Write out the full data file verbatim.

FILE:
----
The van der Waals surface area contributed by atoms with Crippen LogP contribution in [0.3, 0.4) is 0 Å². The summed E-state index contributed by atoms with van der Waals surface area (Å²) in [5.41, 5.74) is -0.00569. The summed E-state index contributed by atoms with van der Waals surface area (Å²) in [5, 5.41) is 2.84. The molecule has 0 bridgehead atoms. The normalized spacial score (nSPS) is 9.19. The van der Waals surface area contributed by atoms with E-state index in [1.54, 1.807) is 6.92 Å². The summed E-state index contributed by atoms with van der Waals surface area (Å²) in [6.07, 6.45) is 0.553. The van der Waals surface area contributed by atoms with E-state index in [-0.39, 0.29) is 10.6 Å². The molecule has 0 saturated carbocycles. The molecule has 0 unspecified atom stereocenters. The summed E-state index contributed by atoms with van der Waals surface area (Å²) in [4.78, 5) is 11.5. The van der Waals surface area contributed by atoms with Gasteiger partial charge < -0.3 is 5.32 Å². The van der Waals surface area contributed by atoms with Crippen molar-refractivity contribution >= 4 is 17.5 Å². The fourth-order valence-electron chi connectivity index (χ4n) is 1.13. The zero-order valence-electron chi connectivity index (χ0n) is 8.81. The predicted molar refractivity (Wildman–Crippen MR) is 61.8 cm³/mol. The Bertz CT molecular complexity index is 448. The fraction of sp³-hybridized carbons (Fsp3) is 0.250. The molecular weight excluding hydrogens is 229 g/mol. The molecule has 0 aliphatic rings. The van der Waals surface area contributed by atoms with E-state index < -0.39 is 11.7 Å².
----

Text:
The van der Waals surface area contributed by atoms with Crippen LogP contribution in [0.3, 0.4) is 0 Å². The summed E-state index contributed by atoms with van der Waals surface area (Å²) in [5.41, 5.74) is -0.00569. The summed E-state index contributed by atoms with van der Waals surface area (Å²) in [5, 5.41) is 2.84. The molecule has 0 bridgehead atoms. The normalized spacial score (nSPS) is 9.19. The van der Waals surface area contributed by atoms with E-state index in [1.54, 1.807) is 6.92 Å². The summed E-state index contributed by atoms with van der Waals surface area (Å²) in [6.07, 6.45) is 0.553. The van der Waals surface area contributed by atoms with E-state index in [-0.39, 0.29) is 10.6 Å². The molecule has 0 saturated carbocycles. The molecule has 0 unspecified atom stereocenters. The summed E-state index contributed by atoms with van der Waals surface area (Å²) in [4.78, 5) is 11.5. The van der Waals surface area contributed by atoms with Gasteiger partial charge < -0.3 is 5.32 Å². The van der Waals surface area contributed by atoms with Crippen molar-refractivity contribution >= 4 is 17.5 Å². The fourth-order valence-electron chi connectivity index (χ4n) is 1.13. The zero-order valence-electron chi connectivity index (χ0n) is 8.81. The predicted molar refractivity (Wildman–Crippen MR) is 61.8 cm³/mol. The Bertz CT molecular complexity index is 448. The fraction of sp³-hybridized carbons (Fsp3) is 0.250. The molecular weight excluding hydrogens is 229 g/mol. The molecule has 0 aliphatic rings. The van der Waals surface area contributed by atoms with E-state index < -0.39 is 11.7 Å².